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A Hotter World Is Poorer and More Violent

Recent research suggests climate change will lead to troubling social and economic damages, including a severe drop in global GDP.
October 20, 2016

What will a planet plagued by escalating climate change look like? No one really knows. But speaking at EmTech MIT 2016, Solomon Hsiang, a professor of public policy at the University of California, Berkeley, presented results based on his recent analysis of economic and climate data that begin to more clearly define what the world might look like as it gets hotter.

It’s not a pretty picture. Rising temperatures will dramatically damage agricultural yields and human health, and will significantly reduce overall economic growth. In fact, Hsiang said, data suggests global GDP will be reduced by 23 percent by the end of the century if climate change progresses largely unabated, compared to a world without global warming.

That decrease in economic output will hit the poorest 60 percent of the population disproportionately hard, said Hsiang. In doing so, it will surely exacerbate inequality, as many rich regions of the world that have lower average annual temperatures, such as northern Europe, benefit from the changes. Hotter areas around the tropics, including large parts of south Asia and Africa, already tend to be poorer and will suffer.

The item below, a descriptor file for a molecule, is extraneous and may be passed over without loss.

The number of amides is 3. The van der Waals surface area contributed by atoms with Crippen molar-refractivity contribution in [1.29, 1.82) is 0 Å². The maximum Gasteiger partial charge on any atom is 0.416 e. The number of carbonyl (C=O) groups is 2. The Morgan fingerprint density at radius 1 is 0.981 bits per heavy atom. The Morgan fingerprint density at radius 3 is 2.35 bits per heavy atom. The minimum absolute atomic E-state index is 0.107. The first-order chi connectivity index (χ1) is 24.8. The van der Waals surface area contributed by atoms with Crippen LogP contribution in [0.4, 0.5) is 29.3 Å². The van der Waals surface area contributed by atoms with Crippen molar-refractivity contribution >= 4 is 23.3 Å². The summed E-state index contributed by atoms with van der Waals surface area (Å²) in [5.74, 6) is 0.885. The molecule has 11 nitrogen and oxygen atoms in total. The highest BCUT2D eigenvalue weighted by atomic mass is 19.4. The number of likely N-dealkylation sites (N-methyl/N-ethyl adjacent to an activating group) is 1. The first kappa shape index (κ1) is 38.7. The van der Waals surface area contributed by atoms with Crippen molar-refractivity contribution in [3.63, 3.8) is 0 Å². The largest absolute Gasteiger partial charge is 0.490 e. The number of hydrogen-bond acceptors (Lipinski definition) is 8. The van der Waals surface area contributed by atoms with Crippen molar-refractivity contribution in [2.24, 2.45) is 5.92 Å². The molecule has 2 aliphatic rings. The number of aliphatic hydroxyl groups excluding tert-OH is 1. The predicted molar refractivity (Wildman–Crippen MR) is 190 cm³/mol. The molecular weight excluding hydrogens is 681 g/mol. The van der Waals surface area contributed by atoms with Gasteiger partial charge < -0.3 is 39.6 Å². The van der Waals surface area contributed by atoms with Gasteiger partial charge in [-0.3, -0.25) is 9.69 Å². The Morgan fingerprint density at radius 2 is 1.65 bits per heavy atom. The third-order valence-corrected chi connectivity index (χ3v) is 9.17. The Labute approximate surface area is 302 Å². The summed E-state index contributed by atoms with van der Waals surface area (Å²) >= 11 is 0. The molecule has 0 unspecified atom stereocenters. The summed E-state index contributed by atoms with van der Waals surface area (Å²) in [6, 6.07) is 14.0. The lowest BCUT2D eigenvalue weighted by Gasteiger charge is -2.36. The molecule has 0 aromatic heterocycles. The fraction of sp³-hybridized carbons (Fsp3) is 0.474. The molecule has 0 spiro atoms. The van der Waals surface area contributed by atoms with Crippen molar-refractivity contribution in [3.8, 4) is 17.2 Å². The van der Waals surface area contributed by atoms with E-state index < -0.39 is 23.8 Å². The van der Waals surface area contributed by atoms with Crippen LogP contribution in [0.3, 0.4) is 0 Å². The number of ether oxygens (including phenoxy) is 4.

Simulations of two possible future worlds in 2100; the world if climate change is largely unabated (left) and with an aggressive climate policy (right). In the simulation, richer economies glow brighter.

One of the insights from his research, Hsiang said, is that “temperature is immensely influential” on many different aspects of our lives. Extreme hot temperatures, it turns out, have a strong negative impact on everything from manufacturing productivity to infant mortality to individual and group violence. “We will need to adapt,” he said. But “adaption is hard because it is expensive.” Thus, he suggested, we will need innovation and new technologies in many different sectors to bring down the costs.

Still, Hsiang said he remains optimistic. Recent increases in computational power and availability of vast amounts of data means it is possible for the first time to begin to understand the specific economic and social changes ahead as climate change becomes more severe. And that information, he said, could allow us to minimize the damages and “decide what type of world we want to live in.”

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